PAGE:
While looking for some of his ancestors last spring, my cousin Peter Olivier found a packet of letters online written by my grandmother Pearl Reed (Cleage) from 1903 to 1905. They were for sale by Michal Brown Rare Books who “specialize in Americana, especially manuscript materials. We offer manuscript letters and archives, diaries, journals, personal and business correspondence from the 17th century through the 20th.”
By the time I found out that the letters existed, they had been sold to the University of Georgia in Athens. I thought it was strange because neither my grandmother Pearl Reed nor Homer Jarrett, the young man she was exchanging letters with, were well known. Homer seems to have saved every piece of mail he ever received. Eventually all of those hundreds of pieces (which included my grandmother’s letters) ended up being sold after his death, because in their entirety they give a unique picture of the era in which they were written.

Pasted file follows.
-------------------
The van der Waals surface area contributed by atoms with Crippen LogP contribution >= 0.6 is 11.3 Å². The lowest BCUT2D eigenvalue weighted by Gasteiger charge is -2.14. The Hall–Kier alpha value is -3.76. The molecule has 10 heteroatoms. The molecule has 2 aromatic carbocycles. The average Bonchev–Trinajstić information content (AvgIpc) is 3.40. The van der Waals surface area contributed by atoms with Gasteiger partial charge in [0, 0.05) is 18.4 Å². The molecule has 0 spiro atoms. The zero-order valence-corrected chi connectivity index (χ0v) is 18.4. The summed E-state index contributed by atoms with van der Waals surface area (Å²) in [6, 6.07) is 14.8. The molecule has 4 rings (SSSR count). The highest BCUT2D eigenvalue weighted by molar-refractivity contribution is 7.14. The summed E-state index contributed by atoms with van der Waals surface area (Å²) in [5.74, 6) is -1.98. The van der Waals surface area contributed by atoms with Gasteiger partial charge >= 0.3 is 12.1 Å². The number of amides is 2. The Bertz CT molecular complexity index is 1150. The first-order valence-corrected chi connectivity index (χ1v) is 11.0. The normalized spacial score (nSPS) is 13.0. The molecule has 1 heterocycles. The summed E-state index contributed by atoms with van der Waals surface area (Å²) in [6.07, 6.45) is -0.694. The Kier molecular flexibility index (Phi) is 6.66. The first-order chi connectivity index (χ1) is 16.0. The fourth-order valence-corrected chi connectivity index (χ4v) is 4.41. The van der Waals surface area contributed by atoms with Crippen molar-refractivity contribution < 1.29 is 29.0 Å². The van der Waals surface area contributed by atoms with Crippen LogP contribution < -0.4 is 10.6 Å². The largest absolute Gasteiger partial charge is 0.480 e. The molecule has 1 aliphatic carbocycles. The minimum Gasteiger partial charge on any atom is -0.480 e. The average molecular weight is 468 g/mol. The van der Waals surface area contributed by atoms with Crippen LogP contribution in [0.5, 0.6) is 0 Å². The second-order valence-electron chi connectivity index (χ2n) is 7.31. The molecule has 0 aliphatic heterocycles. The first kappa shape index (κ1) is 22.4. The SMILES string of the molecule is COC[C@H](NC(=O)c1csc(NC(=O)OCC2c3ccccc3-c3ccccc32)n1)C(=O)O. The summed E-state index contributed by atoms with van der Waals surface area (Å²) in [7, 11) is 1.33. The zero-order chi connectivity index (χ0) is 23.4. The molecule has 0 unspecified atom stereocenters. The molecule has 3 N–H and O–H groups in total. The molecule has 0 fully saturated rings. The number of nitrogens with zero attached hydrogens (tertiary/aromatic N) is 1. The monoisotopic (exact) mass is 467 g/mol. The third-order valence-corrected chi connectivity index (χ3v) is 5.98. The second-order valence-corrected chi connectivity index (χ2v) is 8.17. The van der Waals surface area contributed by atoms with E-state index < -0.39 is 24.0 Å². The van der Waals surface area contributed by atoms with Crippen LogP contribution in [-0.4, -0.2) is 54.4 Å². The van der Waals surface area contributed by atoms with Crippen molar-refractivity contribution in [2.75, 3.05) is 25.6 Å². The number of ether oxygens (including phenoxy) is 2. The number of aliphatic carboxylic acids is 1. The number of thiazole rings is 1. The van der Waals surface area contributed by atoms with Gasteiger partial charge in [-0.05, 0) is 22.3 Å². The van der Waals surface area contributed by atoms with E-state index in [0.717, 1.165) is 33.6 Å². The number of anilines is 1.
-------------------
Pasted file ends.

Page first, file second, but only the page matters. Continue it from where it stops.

I immediately got in touch with Special Collections Library at The University of Georgia in Athens. I was able to purchase scans of all 41 letters and envelopes very reasonably. I was very excited to have a look into my 19 year old grandmothers life through her letters. It was lucky that the University purchased them. I could never have afforded to buy them.
Next, the people in the letters.